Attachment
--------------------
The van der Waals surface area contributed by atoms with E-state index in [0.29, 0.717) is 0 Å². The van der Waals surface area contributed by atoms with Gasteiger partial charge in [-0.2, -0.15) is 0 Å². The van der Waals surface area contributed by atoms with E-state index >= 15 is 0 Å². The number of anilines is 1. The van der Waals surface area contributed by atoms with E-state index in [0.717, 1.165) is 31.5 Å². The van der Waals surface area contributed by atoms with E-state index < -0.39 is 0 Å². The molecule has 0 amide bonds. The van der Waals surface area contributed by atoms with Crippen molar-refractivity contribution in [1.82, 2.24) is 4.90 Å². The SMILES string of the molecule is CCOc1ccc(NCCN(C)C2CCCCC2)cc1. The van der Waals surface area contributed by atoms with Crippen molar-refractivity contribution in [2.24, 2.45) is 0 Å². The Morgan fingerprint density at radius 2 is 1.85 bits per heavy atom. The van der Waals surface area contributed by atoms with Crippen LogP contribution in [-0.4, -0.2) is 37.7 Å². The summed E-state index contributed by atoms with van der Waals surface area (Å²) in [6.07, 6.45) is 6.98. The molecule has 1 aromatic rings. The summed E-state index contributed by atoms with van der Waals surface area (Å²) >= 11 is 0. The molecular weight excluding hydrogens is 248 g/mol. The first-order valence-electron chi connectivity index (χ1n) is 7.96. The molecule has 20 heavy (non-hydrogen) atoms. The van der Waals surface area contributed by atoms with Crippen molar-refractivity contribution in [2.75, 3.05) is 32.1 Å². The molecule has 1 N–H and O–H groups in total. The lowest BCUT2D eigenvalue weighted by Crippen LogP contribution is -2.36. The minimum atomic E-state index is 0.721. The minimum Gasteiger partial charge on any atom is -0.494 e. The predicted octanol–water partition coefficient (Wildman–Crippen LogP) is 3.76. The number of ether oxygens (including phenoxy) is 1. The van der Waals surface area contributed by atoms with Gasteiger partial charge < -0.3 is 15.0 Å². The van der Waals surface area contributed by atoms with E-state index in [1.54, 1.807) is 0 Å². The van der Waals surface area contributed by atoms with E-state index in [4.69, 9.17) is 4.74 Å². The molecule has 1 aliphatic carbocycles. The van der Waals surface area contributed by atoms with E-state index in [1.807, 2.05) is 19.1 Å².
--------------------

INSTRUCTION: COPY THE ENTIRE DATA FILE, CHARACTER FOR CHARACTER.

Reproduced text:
The van der Waals surface area contributed by atoms with E-state index in [0.29, 0.717) is 0 Å². The van der Waals surface area contributed by atoms with Gasteiger partial charge in [-0.2, -0.15) is 0 Å². The van der Waals surface area contributed by atoms with E-state index >= 15 is 0 Å². The number of anilines is 1. The van der Waals surface area contributed by atoms with E-state index in [0.717, 1.165) is 31.5 Å². The van der Waals surface area contributed by atoms with E-state index < -0.39 is 0 Å². The molecule has 0 amide bonds. The van der Waals surface area contributed by atoms with Crippen molar-refractivity contribution in [1.82, 2.24) is 4.90 Å². The SMILES string of the molecule is CCOc1ccc(NCCN(C)C2CCCCC2)cc1. The van der Waals surface area contributed by atoms with Crippen molar-refractivity contribution in [2.24, 2.45) is 0 Å². The Morgan fingerprint density at radius 2 is 1.85 bits per heavy atom. The van der Waals surface area contributed by atoms with Crippen LogP contribution in [-0.4, -0.2) is 37.7 Å². The summed E-state index contributed by atoms with van der Waals surface area (Å²) in [6.07, 6.45) is 6.98. The molecule has 1 aromatic rings. The summed E-state index contributed by atoms with van der Waals surface area (Å²) >= 11 is 0. The molecular weight excluding hydrogens is 248 g/mol. The first-order valence-electron chi connectivity index (χ1n) is 7.96. The molecule has 20 heavy (non-hydrogen) atoms. The van der Waals surface area contributed by atoms with Crippen molar-refractivity contribution in [2.75, 3.05) is 32.1 Å². The molecule has 1 N–H and O–H groups in total. The lowest BCUT2D eigenvalue weighted by Crippen LogP contribution is -2.36. The minimum atomic E-state index is 0.721. The minimum Gasteiger partial charge on any atom is -0.494 e. The predicted octanol–water partition coefficient (Wildman–Crippen LogP) is 3.76. The number of ether oxygens (including phenoxy) is 1. The van der Waals surface area contributed by atoms with Gasteiger partial charge < -0.3 is 15.0 Å². The van der Waals surface area contributed by atoms with E-state index in [1.54, 1.807) is 0 Å². The van der Waals surface area contributed by atoms with E-state index in [4.69, 9.17) is 4.74 Å². The molecule has 1 aliphatic carbocycles. The van der Waals surface area contributed by atoms with E-state index in [1.807, 2.05) is 19.1 Å².